One of the great beauties of Glenstone is the blissful absence of forced interpretation. The viewer needs both to bring an open mind and to muster confidence, however sublimated, in his or her own taste. Just getting there probably means you are a sensate, intelligent being. You’re invited to make of the art what you will. The standard museum pedagogy is to impose meaning, usually a single meaning, on the hapless, silent object that probably has many meanings, if it’s any good. Glenstone liberates us to think on our own. In that sense, it’s the most democratic of spaces.
The only quibble I have on this point is the too-minimal interpretation in the temporary exhibition on Louise Bourgeois in the gallery, the original museum space. It’s a small, sublime retrospective drawn from the museum collection. Since it’s a focused show, I would suggest giving the viewer a storyline on the artist’s development, why the objects on view are significant, and why they are juxtaposed against one another. The permanent collection doesn’t need a story. The objects are there because the museum as a collective thinks the viewer should see them, and that’s ample. A temporary show has a narrative and needs to say what it is, without beating people over the head.
Now, the architecture. The patrons and the architect originally thought about travertine, a form of limestone, as a material, but I believe Cy Twombly advised them to look elsewhere. Travertine, they concluded, looked too precious and too chic. They chose an unorthodox material — poured concrete — that’s counterintuitive since it’s so quotidian and commercial. It’s thought of as the stuff of cheap construction from the 1960s and 1970s. Tadeo Ando’s Fort Worth Museum of Modern Art introduced me years ago to the true nature of concrete. Treated like the queen of materials that it can be, concrete offers a tapestry effect, as evocative as the best picture by Helen Frankenthaler. The concrete blocks are six feet long — human scale — and a foot wide. They’re cool, discreet, minimalist in themselves. The concrete setting doesn’t interfere. The goal is quiet contemplation. Phifer is a great architect, and it’s a joy to see him subtly take himself out of the picture. The galleries are proportioned differently, but each has a human scale. As art comes and goes, everything will look good. There’s a nice processional feel as visitors move from gallery to gallery, too. The spaces are elegant, calm, measured, and unintrusive. It’s new architecture, but it’s classicism at its best.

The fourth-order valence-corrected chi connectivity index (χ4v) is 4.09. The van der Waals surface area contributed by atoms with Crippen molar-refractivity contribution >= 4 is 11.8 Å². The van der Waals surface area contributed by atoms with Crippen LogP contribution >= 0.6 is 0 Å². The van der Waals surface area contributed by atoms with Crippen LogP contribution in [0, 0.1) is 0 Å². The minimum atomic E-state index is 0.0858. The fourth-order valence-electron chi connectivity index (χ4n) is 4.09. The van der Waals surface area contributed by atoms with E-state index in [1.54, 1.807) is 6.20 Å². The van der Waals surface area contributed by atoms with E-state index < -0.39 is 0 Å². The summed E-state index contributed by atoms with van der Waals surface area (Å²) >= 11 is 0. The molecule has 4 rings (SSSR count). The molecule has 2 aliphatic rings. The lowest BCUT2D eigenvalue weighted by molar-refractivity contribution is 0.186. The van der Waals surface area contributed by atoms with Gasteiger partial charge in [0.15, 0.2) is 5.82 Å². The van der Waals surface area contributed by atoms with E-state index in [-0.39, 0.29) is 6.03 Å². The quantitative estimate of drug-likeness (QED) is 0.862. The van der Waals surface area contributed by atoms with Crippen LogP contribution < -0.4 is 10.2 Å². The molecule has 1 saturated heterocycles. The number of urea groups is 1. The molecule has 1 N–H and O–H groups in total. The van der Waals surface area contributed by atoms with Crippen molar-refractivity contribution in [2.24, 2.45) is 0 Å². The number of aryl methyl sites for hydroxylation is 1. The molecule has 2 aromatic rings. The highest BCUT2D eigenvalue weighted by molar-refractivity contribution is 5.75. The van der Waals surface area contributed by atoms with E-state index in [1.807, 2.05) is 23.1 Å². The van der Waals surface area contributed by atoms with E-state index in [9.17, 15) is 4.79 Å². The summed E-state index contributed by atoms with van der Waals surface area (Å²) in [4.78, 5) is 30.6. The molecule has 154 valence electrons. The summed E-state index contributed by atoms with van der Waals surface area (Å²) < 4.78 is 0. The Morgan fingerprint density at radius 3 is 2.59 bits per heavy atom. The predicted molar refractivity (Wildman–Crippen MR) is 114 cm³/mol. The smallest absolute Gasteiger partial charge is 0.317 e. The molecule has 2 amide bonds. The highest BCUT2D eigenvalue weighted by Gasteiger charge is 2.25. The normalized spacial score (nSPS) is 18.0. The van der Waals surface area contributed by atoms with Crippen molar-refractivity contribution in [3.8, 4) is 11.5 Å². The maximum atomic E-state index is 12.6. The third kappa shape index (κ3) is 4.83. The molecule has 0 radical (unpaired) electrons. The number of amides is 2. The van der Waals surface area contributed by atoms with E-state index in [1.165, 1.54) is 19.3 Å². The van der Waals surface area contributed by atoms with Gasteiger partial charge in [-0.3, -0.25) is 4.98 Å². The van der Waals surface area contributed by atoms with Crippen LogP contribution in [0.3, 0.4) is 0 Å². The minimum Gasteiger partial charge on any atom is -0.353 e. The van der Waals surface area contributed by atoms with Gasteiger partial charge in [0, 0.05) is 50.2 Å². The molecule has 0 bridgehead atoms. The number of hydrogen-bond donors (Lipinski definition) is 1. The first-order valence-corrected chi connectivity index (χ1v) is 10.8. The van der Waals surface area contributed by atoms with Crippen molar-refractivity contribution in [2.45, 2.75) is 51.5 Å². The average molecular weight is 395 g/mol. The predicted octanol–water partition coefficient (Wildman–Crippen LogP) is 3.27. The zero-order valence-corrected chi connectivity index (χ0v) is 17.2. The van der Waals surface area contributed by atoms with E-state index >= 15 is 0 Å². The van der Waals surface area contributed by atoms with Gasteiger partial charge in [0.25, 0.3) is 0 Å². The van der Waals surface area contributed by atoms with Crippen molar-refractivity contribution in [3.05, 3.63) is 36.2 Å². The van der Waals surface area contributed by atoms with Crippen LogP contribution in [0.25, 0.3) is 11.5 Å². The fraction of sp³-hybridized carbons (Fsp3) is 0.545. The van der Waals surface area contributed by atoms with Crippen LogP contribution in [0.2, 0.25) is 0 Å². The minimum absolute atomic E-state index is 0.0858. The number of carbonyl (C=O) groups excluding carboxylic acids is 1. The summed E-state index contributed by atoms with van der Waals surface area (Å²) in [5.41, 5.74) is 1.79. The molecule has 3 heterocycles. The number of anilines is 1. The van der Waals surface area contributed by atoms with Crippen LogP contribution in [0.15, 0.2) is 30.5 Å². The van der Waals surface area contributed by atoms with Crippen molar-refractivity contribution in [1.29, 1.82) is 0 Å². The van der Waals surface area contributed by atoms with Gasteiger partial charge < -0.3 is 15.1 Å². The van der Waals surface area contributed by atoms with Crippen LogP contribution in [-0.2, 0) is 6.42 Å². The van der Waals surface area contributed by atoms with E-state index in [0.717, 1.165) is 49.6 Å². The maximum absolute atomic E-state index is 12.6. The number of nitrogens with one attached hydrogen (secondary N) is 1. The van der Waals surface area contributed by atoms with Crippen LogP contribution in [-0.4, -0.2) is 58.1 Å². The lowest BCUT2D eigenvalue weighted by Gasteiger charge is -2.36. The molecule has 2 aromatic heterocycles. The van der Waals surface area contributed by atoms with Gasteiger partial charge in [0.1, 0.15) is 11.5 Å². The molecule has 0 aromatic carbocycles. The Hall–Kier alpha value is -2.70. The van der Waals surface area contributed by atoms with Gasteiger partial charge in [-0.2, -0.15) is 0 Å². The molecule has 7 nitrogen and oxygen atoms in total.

It’s clear that the Raleses and the architects took the time to develop an informed museum aesthetic. There are some clear inspirations, such as the Louisiana Museum near Copenhagen, where art and nature join in seamless, reinforcing unity. The campus-like setting of the Menil in Houston inspired them. When I looked at the Glenstone pavilions from a distance, I thought of the ebb and flow of building profiles in tiny hill towns in Italy. I’m delighted to know that the Raleses and the architects looked at the Brion tomb and sanctuary near Treviso in Italy. It’s the underappreciated Carlo Scarpa masterpiece and itself the translation of palladianism into a rigorous modern language. Scarpa wanted to design a place “to feel and talk to your soul.” He got it right, as does Glenstone.